Studio Egret West (SEW) has landed the project to design a replacement for Ian Simpson's doomed Brunswick Quay skyscraper scheme in Liverpool.
Intriguingly Simpson, who was kicked off the £120 million project in January, has now claimed that angry comments made following his exit influenced developer Maro's decision to plump for ex-Alsop duo Christophe Egret and David West.
After his departure from the much-delayed and repeatedly rejected 51-storey project, a frustrated Simpson said Maro had turned its back on 'ambitious design' and was looking instead for a 'non-iconic, lower-density scheme'.
But Maro has now appointed the up-and-coming SEW to take the waterfront project forward - rejecting bids from Broadway Malyan, BDP and local practice DTR Ormrod.
'I think what I said went to ensuring the quality of the new design,' Simpson said.
'I was disappointed and anxious that something poor was going to be built instead. But being provocative opened the door to a more creative approach and, in my heart, I had hoped something like this would happen.
'It's an excellent result all round and I'm happy to be proved wrong... I know both the guys [at SEW] and I think it will be good for Liverpool,' he added.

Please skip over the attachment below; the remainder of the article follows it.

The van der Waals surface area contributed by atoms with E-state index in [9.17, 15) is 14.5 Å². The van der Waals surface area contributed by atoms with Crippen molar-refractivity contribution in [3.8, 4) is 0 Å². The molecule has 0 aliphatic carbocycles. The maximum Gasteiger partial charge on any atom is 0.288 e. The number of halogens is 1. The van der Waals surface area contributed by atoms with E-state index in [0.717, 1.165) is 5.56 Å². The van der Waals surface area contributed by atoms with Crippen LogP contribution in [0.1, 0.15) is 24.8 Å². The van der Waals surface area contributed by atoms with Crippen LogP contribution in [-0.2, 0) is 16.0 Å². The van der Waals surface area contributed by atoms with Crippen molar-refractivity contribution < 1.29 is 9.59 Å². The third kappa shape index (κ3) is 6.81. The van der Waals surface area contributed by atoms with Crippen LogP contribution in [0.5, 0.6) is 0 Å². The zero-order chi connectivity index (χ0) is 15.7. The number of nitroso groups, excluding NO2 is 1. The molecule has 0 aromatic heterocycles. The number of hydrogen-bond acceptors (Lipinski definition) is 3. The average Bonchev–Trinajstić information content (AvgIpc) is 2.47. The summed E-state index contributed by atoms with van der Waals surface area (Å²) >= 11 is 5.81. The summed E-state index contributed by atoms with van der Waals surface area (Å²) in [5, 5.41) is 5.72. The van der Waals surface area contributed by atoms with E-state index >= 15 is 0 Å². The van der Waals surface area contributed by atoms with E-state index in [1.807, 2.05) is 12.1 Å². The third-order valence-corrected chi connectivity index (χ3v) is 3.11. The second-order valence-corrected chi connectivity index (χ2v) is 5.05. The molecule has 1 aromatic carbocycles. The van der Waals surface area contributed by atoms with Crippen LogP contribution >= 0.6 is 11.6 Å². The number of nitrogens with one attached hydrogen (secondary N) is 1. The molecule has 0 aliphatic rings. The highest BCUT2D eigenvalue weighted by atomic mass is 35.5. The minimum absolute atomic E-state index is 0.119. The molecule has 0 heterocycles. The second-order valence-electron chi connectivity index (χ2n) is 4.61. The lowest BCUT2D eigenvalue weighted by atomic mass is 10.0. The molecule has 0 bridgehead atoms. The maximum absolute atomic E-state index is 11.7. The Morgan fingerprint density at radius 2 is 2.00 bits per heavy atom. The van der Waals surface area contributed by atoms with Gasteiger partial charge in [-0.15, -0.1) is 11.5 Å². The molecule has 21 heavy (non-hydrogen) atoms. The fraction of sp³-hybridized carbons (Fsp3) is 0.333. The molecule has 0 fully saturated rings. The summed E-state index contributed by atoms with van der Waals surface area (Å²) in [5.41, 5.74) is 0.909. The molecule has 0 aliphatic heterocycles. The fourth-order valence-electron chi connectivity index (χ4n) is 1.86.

Meanwhile, it is understood that SEW and Maro have already had early discussions with Liverpool City Council (LCC) and that initial feedback was 'very positive'.
The new design team, expected to unveil a scheme that is dramatically different to Simpson's, will be anxious to get the authority on board.
During nearly four years of delays and setbacks Simpson failed to woo the council and, as he became increasingly exasperated, launched a withering attack on LCC.
Now Maro's Jamey Hargreaves believes he has found the winning formula. 'This site needs a scheme of vision and character, and we believe that SEW is the practice who can achieve that,' he said.
The appointment also gives SEW a second chance to build big on Liverpool's waterfront, following the collapse of Will Alsop's Cloud proposals. Both Egret and West worked on the original Fourth Grace scheme before it was ditched.by Richard Waite